Born Nouri Kamel al-Maliki, the Iraqi premier is also known as Jawad Maliki, a name used during resistance to the Saddam Hussein regime. Read on for key dates in his rise to leadership:
1950: Born in Hindiya, Iraq, south of Karbala
1980: Flees first to Iran, then to Syria, with other Dawa opposition leaders. He would spend more than 20 years in exile.
2003: Returns to Iraq after fall of Saddam
2004: Named to the National Council, a U.S.-brokered consultative body
2005: Elected to Parliament; serves as key negotiator for Shiite alliance in drafting Iraqi constitution
2006: Nominated as New Iraqi Premier
Source: AP, Facts on File
Nouri al-Maliki carries the weight of Iraq on his shoulders. In the capital, Baghdad, 100 people are killed in sectarian violence daily. A three-year-old insurgency threatens the stability of his country. And the Bush administration is relying on him to steer Iraq on a smooth course that will enable U.S. troops to be withdrawn.
Al-Maliki was chosen as prime minister last spring in a protracted process that forced every political and religious faction to compromise. He is a Shiite, and a senior member of the influential Shiite party Dawa. Before last May, al-Maliki was unknown outside Iraqi political circles. His most prominent contribution to the postwar reconstruction project was helping to write the interim constitution.
But after Iraqis went to the polls earlier this year to elect their first, fully-democratic government in history, the elected members of Parliament took more than three months to form a government.
Al-Maliki's Dawa party was part of the United Iraqi Alliance which won the plurality of seats in the election. At the time, the alliance selected then-interim prime minister Ibrahim Jaafari to become the next permanent prime minister. But leaders from Sunni and Kurdish opposition parties blocked Jaafari's nomination leading to a government deadlock. Sunni and Kurdish leaders claimed Jaafari wasn't capable of representing all Iraqis because of his longstanding ties with sectarian Shiite groups.
The deadlock paved the way for a compromise candidate, Nouri al-Maliki. Al-Maliki was Jaafari's deputy in the Dawa party but less divisive, and thus, more palatable to other Iraqi parties to lead the government.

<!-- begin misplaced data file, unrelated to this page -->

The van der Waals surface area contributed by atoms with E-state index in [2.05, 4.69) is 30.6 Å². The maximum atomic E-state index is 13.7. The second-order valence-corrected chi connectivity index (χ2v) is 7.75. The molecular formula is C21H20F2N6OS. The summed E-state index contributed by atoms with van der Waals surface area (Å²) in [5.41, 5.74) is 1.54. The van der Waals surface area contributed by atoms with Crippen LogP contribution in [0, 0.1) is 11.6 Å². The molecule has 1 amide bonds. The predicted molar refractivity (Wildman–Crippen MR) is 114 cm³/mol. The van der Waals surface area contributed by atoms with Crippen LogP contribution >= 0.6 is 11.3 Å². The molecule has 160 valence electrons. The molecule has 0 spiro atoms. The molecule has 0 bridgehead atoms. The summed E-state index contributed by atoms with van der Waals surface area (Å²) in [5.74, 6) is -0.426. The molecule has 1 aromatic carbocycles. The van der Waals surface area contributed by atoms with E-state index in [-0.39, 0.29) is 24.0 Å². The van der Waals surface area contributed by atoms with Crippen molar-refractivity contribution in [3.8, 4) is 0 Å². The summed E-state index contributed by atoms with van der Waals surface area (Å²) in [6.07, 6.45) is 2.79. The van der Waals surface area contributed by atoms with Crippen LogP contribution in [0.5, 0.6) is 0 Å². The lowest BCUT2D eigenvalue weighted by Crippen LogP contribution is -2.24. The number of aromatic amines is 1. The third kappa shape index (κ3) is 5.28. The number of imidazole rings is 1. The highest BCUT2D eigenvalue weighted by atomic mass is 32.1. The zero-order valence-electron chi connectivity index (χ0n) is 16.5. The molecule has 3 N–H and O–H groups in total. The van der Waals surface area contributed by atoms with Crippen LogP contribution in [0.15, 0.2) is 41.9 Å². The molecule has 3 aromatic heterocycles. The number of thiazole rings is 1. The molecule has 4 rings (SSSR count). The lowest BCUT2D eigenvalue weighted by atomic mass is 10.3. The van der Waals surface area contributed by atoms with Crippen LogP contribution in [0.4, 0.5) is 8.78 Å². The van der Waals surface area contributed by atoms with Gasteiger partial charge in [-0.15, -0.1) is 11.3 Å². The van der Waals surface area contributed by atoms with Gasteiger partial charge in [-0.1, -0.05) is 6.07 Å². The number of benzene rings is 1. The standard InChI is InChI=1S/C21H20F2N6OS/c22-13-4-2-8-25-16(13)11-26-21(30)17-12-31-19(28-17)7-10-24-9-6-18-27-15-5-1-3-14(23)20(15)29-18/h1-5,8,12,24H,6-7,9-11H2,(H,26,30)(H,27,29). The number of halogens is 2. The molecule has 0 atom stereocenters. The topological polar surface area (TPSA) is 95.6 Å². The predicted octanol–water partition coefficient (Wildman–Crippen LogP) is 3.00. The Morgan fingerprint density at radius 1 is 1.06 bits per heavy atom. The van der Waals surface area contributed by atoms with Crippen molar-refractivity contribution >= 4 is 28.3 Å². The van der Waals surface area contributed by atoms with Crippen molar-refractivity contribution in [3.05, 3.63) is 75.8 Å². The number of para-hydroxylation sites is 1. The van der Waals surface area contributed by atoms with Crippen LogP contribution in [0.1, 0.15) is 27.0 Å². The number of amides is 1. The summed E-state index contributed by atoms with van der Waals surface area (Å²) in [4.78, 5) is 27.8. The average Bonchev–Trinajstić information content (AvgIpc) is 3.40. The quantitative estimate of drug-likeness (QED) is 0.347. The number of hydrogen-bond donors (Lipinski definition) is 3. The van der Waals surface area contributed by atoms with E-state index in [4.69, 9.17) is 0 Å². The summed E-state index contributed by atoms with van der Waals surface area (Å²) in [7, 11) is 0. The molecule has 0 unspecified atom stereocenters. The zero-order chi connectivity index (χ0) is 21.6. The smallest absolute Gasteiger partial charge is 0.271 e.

In the two months he's led the country, al-Maliki has distinguished himself from his predecessors, at times, even lashing out against U.S. military forces in the country. In June, al-Maliki boosted security in the capital Baghdad by shutting down parts of the city to automobile traffic and setting up armed checkpoints manned by Iraqi soldiers.
The program has had limited success. Terrorism continues to kill and maim hundreds of Iraqis each week and there is no evidence to suggest the bloodletting will soon subside.
Al-Maliki's hope of securing, at the very least, Baghdad, will have received a boost this week. President Bush has promised to commit about 1,000 more U.S. soldiers to help patrol the capital. There are about 30,000 U.S. servicemen and women now stationed in and around Baghdad alone.
Further complicating matters for al-Maliki are the ongoing sectarian divisions that have made it difficult for him to gain the trust of Sunni and Kurdish communities.
Al-Maliki joined the Dawa movement in the 1970s while a student in Baghdad. The Shiite resistance movement was banned by the Baathist regime. Al-Maliki was active in the movement through the decade when his involvement was discovered in 1980. Shortly before he was sentenced to death, al-Maliki managed to escape the country and found exile in Syria.
In Syria, al-Maliki was active in the Iraqi opposition movement, even helping to found the U.S.-backed Iraqi National Congress. Once the Saddam regime fell in April 2003, he returned to Baghdad and became involved in the De-Baathification Commission of the interim Iraqi government. This, too, has made it difficult for al-Maliki to gain the trust of Sunni communities. Many Sunnis viewed the de-Baathification process as a conspiracy by Shiites to dominate the country.